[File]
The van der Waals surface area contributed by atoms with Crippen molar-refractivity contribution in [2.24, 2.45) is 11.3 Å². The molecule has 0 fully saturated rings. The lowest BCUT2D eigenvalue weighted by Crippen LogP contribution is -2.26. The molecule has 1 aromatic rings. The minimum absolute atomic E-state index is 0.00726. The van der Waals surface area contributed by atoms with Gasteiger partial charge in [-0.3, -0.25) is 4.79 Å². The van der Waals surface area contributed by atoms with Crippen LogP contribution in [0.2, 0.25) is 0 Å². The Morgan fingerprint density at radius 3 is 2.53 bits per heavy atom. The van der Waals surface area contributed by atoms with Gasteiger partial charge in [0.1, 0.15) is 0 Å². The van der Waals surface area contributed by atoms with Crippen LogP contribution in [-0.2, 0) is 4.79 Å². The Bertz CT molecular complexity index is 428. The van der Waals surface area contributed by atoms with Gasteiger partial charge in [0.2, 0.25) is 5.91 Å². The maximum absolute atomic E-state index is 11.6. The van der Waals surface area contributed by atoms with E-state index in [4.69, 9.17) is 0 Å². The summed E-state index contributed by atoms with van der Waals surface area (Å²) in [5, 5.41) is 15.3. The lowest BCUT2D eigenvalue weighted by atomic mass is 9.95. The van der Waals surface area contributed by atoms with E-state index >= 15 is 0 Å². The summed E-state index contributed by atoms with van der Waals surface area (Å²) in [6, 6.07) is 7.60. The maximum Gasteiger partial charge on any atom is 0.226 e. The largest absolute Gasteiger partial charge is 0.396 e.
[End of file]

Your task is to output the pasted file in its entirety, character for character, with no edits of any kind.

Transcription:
The van der Waals surface area contributed by atoms with Crippen molar-refractivity contribution in [2.24, 2.45) is 11.3 Å². The molecule has 0 fully saturated rings. The lowest BCUT2D eigenvalue weighted by Crippen LogP contribution is -2.26. The molecule has 1 aromatic rings. The minimum absolute atomic E-state index is 0.00726. The van der Waals surface area contributed by atoms with Gasteiger partial charge in [-0.3, -0.25) is 4.79 Å². The van der Waals surface area contributed by atoms with Crippen LogP contribution in [0.2, 0.25) is 0 Å². The Morgan fingerprint density at radius 3 is 2.53 bits per heavy atom. The van der Waals surface area contributed by atoms with Gasteiger partial charge in [0.1, 0.15) is 0 Å². The van der Waals surface area contributed by atoms with Crippen LogP contribution in [-0.2, 0) is 4.79 Å². The Bertz CT molecular complexity index is 428. The van der Waals surface area contributed by atoms with Gasteiger partial charge in [0.2, 0.25) is 5.91 Å². The maximum absolute atomic E-state index is 11.6. The van der Waals surface area contributed by atoms with E-state index in [4.69, 9.17) is 0 Å². The summed E-state index contributed by atoms with van der Waals surface area (Å²) in [5, 5.41) is 15.3. The lowest BCUT2D eigenvalue weighted by atomic mass is 9.95. The van der Waals surface area contributed by atoms with E-state index >= 15 is 0 Å². The summed E-state index contributed by atoms with van der Waals surface area (Å²) in [6, 6.07) is 7.60. The maximum Gasteiger partial charge on any atom is 0.226 e. The largest absolute Gasteiger partial charge is 0.396 e.